Speaking at the ongoing 20th Annual Conference on Land and Poverty in Washington, D.C. this week, Aanchal Anand, a Land Administration Specialist in the bank’s Global Land and Geospatial Unit, cautioned against the phenomenon informally known as “blockchain hype.”
“Tech can look big and flashy, and like it can solve all our problems ... but the Big Mac burger never matches up to the one in the ad,” Reuters quoted her as saying, continuing:
“Sometimes we get lost in the fancy things, but basic tech can deliver the results.”
“There’s a general notion that blockchain is a magic bullet, can save the rainforest or solve world hunger – that’s not true,” Tim Robustelli, a program assistant for New America, a United States thinktank, told the D.C. conference:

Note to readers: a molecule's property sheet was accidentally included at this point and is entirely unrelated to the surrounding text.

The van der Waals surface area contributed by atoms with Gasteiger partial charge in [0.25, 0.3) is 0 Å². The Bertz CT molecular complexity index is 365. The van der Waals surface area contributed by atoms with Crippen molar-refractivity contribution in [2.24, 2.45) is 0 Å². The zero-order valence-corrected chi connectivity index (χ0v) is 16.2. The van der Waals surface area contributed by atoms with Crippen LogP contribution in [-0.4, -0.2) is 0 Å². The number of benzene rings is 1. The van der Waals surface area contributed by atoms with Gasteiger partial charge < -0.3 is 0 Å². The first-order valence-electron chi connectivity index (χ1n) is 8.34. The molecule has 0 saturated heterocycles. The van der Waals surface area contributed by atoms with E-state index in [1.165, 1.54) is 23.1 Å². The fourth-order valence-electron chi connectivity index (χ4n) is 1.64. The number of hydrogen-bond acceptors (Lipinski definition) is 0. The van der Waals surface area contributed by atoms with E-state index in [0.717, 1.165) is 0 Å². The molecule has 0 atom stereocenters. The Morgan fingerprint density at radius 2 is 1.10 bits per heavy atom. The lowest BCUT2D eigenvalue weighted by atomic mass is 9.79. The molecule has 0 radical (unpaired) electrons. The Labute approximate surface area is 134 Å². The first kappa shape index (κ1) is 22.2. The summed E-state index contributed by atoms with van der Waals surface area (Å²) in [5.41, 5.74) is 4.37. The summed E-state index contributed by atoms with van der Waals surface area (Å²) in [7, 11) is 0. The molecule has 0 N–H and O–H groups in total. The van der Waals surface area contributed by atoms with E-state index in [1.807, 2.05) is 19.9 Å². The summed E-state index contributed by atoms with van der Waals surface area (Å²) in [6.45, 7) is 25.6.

“It cannot, for example, make up for sloppy or incomplete data collection.”
Real estate has formed one of the multiple areas blockchain advocates claim are ripe for disruption using some form of the technology.
For many, however, blockchain still remains a pipedream and its applications in its current state are comparatively limited and unwieldy to implement.
“All of the big tech companies will come and say blockchain, blockchain, blockchain. I say, ‘Show me the use case. You bring me the use case and I'll try it,’” Catherine Bessant, the bank’s CTO, told CNBC was her private position.